SEC customer classification
The SEC requires broker dealers to adhere to strict financial responsibility rules. These rules include the customer protection rule 15c3-3 and the net capital rule 15c3-1. The net capital rules have always been part of the Securities Exchange Act of 1934 and require broker-dealers to maintain a minimum level of financial solvency. The more complex the broker-dealers’ business is, the greater the financial requirements imposed upon the broker-dealer. For example, a general securities broker-dealer carrying customer accounts has a minimum financial requirement of $250,000. While an introducing broker dealer has a minimum Financial requirement of $50,000. A general securities broker-dealer must clearly define the difference between customers who are retail customers and introducing broker dealers or correspondent broker-dealers who use the services of the general securities broker-dealer to provide custody and other services to their clients.
The Customer Protection Rule attempts to align the definition of “customer” in Rule 15c3-3, which excludes broker-dealers, with the definition of “customer” under the Securities Investor Protection Act, which includes broker-dealers. In making this change, the rule now requires “carrying broker-dealers” maintaining customer securities and funds to create and maintain a new segregated reserve account for account holders that are broker-dealers.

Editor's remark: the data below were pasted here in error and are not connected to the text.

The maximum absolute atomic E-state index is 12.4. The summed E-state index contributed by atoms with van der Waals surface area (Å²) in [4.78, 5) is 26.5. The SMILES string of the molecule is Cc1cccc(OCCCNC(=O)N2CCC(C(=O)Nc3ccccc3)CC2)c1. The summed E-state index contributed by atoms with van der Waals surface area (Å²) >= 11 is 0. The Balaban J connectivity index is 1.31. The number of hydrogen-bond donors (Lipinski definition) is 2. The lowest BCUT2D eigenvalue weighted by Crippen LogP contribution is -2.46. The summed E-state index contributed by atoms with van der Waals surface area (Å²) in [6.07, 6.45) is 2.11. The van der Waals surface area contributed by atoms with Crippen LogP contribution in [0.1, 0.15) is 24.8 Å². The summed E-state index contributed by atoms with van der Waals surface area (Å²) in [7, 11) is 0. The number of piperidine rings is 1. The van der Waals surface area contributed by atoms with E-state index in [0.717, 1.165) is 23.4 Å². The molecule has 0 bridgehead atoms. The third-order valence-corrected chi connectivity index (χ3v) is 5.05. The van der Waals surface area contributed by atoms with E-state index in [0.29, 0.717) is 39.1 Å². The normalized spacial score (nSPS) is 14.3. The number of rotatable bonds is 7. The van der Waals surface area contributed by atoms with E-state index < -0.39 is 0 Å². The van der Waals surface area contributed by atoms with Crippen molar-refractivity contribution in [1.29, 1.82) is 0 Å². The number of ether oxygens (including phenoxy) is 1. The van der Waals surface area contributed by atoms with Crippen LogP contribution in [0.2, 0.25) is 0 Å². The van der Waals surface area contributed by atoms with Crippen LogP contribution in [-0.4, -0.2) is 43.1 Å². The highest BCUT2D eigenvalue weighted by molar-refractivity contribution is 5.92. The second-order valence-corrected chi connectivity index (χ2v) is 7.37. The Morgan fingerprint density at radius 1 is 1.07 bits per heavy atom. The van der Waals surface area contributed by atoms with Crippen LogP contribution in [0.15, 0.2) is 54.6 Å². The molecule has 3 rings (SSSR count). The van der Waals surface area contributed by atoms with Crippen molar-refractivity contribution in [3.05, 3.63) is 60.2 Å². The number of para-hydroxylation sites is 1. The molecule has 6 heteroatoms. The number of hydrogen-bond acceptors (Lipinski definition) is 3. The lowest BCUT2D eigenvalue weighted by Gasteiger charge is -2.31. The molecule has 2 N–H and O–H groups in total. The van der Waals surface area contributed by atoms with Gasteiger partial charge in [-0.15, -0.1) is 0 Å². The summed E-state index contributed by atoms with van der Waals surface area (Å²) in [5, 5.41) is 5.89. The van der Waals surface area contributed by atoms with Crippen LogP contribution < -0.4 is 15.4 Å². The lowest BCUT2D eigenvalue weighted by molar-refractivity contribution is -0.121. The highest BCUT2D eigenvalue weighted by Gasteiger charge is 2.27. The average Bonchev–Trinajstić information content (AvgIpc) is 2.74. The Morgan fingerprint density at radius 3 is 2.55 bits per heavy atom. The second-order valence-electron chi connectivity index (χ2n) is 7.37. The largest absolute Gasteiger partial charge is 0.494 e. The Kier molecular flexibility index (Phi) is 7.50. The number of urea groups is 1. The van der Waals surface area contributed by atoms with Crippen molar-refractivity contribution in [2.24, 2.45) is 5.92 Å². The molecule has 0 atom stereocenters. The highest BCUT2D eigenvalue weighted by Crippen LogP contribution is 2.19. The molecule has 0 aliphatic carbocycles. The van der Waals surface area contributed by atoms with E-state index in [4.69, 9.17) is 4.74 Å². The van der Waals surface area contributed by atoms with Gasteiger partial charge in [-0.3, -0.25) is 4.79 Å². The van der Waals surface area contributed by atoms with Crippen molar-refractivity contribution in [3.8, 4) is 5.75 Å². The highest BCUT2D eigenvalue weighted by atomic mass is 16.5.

This means that large clearing/carrying broker-dealers will likely have two customer reserve accounts: one for their customers and one for the customers of its correspondent broker-dealers.
This means potential coding and programming changes to automated allocation software and systems. Most large clearing operations attach specific account numbers that define whether it is a customer or not and these systems have changed very little since the inception of the rule in the 1970s. This amendment means these clearing/carrying broker-dealers must adopt procedures and software to account for this definition of a customer.
The commission also incorporates in the Net Capital Rule net worth adjustments based on liabilities assumed by a third party when the broker-dealer cannot demonstrate the third party’s ability to pay the liabilities without any revenues from the broker-dealer. This will require additional due diligence on the part of the broker-dealer when entering into expense sharing agreements and on an ongoing basis. The change also permits FINRA to examine the records of the payer by allowing the regulators to reach beyond Rule 8210 to any third party who assumes a liability.
the SEC requires that broker-dealers treat contributed capital as a liability if an agreement exists granting the contributor the option to withdraw it. Broker-dealers will undoubtedly need to review their operating agreements along with related entity meeting minutes and charters to ensure they do not contain such agreements. This rule is not intended to stifle an owner’s ability to withdraw capital, but merely defines the intent of the contribution itself. Simply put, a capital contribution cannot be deposited with ”strings’ attached.
In conjunction with the rules related to the intent of contributed capital, the SEC’s position that capital that is withdrawn within 12 months of its contribution must be reclassified as a loan and capital would be required to be recalculated from the date of contribution. Most broker-dealers have operated under this requirement for some time but the rules make it a formal part of the net capital rules. Another point clarified by the commission requires that broker-dealers deduct from net capital any excess deductible of fidelity bond coverage over the deductible amount permitted by the examining authority for the broker-dealer.
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The Securities Institute of America